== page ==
Treasurer Josh Frydenberg is set to announce the contents of the annual federal budget on Tuesday next week, with big implications for economic recovery as Australia works to get back on its feet after a trying year.
Regularly announced on an annual basis, the announcement comes just seven months after a special COVID-19 budget was presented in October.
During the pandemic, Australia saw a 7% drop in GDP during the June 2020 quarter. At the same time, unemployment peaked at 7.5%.
Since then, we’ve actually made pretty good progress in getting the country back on track, largely down to our strong COVID containment strategies. GDP has bounced back by 6.5% since the pandemic and 93% of jobs lost during COVID have recovered.
The federal government has pledged to spend its way out of our economic troubles, continuing on a similar philosophical trajectory that saw us through the pandemic when cash was pumped to individuals and businesses struggling to cope.
This is a marked ideological shift from a conservative government that are committed to cutting state spending and criticised the Labor government for “overspending” during the global financial crash of 2006.
Now it seems that economic realities imposed by the virus have made ideological thinking impractical. So, what do we know about the budget so far and what can we expect from the treasurer on Tuesday?
Assistance for working families
The budget and the overall post-COVID economic recovery strategy is based around jobs and helping people get back to work.
One announcement, made last Sunday, was a $1.7 billion package to help people with young children get back to work easily by subsidising childcare costs.
Out-of-pockets costs for families with two or more children aged five and under will be cut by a further 10%. This means a maximum of 95% of childcare costs will be covered by the government, up from the current 85%.
That plan however is a little more complex than it appears, with the total household income set to determine the amount that can be used and some families coming off better than others.
It also won’t come into effect until 2022, meaning this is less of a budget benefit and more of an election promise as the government will have to go to the polls in the next 12 months.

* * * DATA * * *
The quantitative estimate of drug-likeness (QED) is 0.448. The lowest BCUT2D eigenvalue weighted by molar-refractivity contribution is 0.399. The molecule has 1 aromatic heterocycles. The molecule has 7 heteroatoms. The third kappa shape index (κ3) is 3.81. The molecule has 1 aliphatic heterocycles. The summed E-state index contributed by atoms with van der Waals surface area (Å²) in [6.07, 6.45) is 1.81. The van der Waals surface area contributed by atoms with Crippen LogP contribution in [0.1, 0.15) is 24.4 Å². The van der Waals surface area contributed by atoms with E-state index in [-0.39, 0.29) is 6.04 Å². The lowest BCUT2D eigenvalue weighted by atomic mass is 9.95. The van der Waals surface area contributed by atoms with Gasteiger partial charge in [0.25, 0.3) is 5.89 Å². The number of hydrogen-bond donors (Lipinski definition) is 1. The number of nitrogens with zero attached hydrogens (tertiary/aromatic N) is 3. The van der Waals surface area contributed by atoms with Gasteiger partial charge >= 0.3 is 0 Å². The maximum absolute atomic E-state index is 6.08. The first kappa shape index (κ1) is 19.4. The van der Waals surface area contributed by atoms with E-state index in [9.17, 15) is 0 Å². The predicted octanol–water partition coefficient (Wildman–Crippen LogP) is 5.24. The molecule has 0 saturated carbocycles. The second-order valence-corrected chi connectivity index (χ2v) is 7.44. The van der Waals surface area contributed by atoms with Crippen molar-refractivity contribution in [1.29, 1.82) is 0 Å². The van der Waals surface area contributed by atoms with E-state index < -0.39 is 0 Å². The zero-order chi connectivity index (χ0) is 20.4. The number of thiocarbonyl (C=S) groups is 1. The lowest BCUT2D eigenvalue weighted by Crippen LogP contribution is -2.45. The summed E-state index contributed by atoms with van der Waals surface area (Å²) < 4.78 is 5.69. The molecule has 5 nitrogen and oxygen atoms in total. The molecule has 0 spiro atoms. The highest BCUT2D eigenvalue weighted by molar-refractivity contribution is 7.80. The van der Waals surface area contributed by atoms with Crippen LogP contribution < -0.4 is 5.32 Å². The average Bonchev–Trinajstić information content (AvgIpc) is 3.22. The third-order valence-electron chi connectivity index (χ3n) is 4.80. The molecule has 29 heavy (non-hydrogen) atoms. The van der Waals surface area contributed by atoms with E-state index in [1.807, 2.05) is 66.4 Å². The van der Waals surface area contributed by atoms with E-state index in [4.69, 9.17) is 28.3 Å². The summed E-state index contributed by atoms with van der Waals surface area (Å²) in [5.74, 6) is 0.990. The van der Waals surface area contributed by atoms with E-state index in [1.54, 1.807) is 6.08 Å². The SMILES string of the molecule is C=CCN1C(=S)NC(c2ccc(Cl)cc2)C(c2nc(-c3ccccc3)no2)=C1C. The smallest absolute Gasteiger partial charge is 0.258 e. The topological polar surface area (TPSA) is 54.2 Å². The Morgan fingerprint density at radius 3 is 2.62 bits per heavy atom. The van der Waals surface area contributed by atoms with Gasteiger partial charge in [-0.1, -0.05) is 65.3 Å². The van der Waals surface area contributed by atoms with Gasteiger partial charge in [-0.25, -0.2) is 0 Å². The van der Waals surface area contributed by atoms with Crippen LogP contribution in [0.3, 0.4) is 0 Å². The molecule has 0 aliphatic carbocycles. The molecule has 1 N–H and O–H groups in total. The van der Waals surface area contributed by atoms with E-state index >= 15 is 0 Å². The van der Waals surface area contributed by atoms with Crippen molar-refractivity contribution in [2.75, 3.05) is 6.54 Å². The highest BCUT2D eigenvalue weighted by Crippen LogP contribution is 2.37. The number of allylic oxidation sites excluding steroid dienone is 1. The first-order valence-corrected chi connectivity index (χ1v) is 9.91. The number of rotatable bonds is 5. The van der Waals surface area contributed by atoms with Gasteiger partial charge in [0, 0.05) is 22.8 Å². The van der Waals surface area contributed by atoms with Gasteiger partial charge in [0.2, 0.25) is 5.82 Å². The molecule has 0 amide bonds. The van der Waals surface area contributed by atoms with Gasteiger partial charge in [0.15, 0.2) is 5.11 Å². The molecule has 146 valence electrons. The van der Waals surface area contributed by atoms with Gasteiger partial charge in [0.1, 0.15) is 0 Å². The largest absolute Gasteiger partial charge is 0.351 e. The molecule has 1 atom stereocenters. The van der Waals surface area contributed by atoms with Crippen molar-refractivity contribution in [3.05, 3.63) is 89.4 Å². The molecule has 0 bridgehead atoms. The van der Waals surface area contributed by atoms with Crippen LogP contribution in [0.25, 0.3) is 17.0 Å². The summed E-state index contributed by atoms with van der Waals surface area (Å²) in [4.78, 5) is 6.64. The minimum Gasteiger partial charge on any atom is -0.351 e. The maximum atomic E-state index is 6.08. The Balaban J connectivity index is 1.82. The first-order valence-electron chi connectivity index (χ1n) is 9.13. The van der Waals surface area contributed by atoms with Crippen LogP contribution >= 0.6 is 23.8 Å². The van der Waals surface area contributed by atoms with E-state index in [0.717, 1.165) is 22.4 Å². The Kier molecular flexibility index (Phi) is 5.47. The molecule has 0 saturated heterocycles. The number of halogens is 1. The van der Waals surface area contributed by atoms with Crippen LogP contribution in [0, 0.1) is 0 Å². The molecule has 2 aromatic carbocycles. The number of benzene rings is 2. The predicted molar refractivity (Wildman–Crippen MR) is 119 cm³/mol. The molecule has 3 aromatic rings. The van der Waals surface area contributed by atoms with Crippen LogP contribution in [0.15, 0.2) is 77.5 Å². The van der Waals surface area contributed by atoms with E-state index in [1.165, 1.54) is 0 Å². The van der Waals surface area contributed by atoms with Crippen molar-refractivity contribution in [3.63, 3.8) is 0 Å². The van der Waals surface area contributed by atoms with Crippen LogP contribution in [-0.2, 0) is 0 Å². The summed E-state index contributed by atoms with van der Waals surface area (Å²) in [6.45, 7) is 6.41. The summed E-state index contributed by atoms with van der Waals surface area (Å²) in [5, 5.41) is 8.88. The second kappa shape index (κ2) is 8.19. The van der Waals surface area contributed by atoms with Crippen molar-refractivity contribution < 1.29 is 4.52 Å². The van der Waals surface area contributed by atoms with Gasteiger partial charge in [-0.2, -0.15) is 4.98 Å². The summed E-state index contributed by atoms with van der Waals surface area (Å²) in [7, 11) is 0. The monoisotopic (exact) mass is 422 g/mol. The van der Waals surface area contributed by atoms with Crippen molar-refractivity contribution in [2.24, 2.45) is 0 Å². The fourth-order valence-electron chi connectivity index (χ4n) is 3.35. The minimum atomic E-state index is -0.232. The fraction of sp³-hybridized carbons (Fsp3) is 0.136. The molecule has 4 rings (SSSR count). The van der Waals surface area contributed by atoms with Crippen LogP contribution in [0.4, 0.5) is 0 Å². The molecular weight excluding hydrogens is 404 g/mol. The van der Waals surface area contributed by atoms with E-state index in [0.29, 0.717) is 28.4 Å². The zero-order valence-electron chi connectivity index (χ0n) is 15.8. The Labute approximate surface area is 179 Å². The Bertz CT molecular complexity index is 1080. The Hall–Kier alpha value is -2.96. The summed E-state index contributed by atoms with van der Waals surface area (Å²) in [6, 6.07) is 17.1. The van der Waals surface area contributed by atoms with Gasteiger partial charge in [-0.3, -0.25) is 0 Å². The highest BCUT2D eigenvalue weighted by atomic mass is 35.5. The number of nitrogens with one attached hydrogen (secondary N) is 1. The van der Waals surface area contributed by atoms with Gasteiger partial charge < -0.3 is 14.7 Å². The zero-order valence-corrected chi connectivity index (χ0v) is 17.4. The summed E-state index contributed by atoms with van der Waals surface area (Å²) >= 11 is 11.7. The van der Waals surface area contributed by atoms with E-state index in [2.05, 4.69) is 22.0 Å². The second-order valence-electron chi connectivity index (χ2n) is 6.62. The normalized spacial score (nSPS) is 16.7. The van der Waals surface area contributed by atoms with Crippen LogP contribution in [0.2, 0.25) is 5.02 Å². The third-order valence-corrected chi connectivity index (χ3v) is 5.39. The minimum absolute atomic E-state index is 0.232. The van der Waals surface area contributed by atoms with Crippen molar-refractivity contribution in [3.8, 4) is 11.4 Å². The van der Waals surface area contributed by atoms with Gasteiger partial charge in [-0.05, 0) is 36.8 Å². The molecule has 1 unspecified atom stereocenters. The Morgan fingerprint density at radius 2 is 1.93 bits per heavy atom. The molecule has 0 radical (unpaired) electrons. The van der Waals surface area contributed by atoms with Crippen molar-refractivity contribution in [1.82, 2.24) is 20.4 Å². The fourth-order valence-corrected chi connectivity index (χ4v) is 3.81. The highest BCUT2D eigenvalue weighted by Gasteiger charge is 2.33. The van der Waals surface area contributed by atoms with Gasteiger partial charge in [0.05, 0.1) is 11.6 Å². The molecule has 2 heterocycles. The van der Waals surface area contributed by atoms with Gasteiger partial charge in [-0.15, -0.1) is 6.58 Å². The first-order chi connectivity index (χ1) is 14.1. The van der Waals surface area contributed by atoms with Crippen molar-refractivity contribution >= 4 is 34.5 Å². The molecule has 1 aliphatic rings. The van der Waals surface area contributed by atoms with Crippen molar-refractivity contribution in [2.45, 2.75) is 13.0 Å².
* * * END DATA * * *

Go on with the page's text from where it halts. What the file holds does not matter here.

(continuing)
Labor has already criticised the policy, saying that it does not do enough. Their own strategy would cover 90% of childcare costs for all families, regardless of the age of their children or how much they earn.
What else can we expect?
Frydenberg is prioritising jobs and getting unemployment down. The government has run up a fairly large budget deficit during the pandemic, however forecasts suggest that it’s nowhere near as bad as it could have been.
Topping out at around $167 billion in the red, the budget gap is thought to be closing rapidly after strong economic recovery and soaring iron ore prices. It’s far better than the $197 billion the government had estimated for the current period. Deloitte estimates that at our current trajectory, we should get that down to $50 billion by 2024.
In order to service that debt and keep Australia on track, the government is likely going to be looking for ways to tactically spend to encourage workers and businesses without increasing long-term spending commitments like welfare.
There is also a federal election somewhere ahead of us, which means the government is likely going to drop some high-valued and easy-to-understand incentives to entice voters.
With that being said, we can probably expect to see planned tax rises on middle-income earners scrapped in this budget while financial incentives for still struggling industries, notably tourism, will likely also be included.
Then there’s the big political issues that the budget will probably seek to address. There have been damning royal commissions into aged care and disability care so we might expect to see some funding to tackle these problems.
Gender equality is a hot topic that the government needs to show some initiative on, having been hit hard by sexual assault and discrimination scandals over the past few months. The allowance for childcare can probably be understood in this context but there may be more funding for domestic violence support too.
Climate change is the other big topic which we may see some movement on. Whether that’s in scrapping the luxury car tax to allow easier access to electric vehicles or green energy subsidies, the government has been embarrassed on the world stage during recent climate summits and is gearing up for an apparently big reveal at the Glasgow Climate Conference in November. There could be something here for green energy but with a government beholden to fossil fuel interests, it might not be in the size and shape we need.
Finally, Australia is still in rocky terrain, despite being sure-footed in its economic recovery so far. The vaccine roll-out is progressing slowly and this will have an impact on tourism, travel, and leaves us vulnerable to further lockdowns.
Frydenberg is expecting strong economic growth to continue – and the subsequent tax revenue that this will incur. That’s how he’ll be able to offer benefits in the budget and move away from the ‘austerity doctrine’ traditionally followed by others, notably Britain.
It’s potentially a high-risk game but fingers are crossed we can weather this storm.